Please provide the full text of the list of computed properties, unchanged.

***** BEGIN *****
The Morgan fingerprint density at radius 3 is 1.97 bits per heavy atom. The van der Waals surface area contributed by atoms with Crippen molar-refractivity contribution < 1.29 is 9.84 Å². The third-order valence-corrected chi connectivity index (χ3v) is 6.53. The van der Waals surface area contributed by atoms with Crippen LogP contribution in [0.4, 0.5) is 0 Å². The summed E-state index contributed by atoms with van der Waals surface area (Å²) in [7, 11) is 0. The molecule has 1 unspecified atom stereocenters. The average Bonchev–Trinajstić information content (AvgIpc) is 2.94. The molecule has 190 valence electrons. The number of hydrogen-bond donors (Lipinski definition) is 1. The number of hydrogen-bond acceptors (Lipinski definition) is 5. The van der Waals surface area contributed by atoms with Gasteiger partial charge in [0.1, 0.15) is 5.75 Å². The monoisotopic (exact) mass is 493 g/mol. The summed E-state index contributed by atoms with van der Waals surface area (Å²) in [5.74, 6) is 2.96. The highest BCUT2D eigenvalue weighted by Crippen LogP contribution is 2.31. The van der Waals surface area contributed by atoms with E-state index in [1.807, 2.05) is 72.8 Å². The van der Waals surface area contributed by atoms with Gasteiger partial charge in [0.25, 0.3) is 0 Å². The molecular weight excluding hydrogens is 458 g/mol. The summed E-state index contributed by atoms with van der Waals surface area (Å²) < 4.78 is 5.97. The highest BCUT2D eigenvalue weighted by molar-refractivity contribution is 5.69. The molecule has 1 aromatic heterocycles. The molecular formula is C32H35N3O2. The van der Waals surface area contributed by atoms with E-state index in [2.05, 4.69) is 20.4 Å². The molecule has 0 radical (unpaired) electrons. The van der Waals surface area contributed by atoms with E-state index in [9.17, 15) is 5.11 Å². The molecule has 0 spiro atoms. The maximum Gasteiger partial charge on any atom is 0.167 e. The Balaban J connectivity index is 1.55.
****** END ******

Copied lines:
The Morgan fingerprint density at radius 3 is 1.97 bits per heavy atom. The van der Waals surface area contributed by atoms with Crippen molar-refractivity contribution < 1.29 is 9.84 Å². The third-order valence-corrected chi connectivity index (χ3v) is 6.53. The van der Waals surface area contributed by atoms with Crippen LogP contribution in [0.4, 0.5) is 0 Å². The summed E-state index contributed by atoms with van der Waals surface area (Å²) in [7, 11) is 0. The molecule has 1 unspecified atom stereocenters. The average Bonchev–Trinajstić information content (AvgIpc) is 2.94. The molecule has 190 valence electrons. The number of hydrogen-bond donors (Lipinski definition) is 1. The number of hydrogen-bond acceptors (Lipinski definition) is 5. The van der Waals surface area contributed by atoms with Gasteiger partial charge in [0.1, 0.15) is 5.75 Å². The monoisotopic (exact) mass is 493 g/mol. The summed E-state index contributed by atoms with van der Waals surface area (Å²) in [5.74, 6) is 2.96. The highest BCUT2D eigenvalue weighted by Crippen LogP contribution is 2.31. The van der Waals surface area contributed by atoms with E-state index in [1.807, 2.05) is 72.8 Å². The van der Waals surface area contributed by atoms with Gasteiger partial charge in [0.25, 0.3) is 0 Å². The molecular weight excluding hydrogens is 458 g/mol. The summed E-state index contributed by atoms with van der Waals surface area (Å²) < 4.78 is 5.97. The highest BCUT2D eigenvalue weighted by molar-refractivity contribution is 5.69. The molecule has 1 aromatic heterocycles. The molecular formula is C32H35N3O2. The van der Waals surface area contributed by atoms with E-state index in [2.05, 4.69) is 20.4 Å². The molecule has 0 radical (unpaired) electrons. The van der Waals surface area contributed by atoms with E-state index in [9.17, 15) is 5.11 Å². The molecule has 0 spiro atoms. The maximum Gasteiger partial charge on any atom is 0.167 e. The Balaban J connectivity index is 1.55.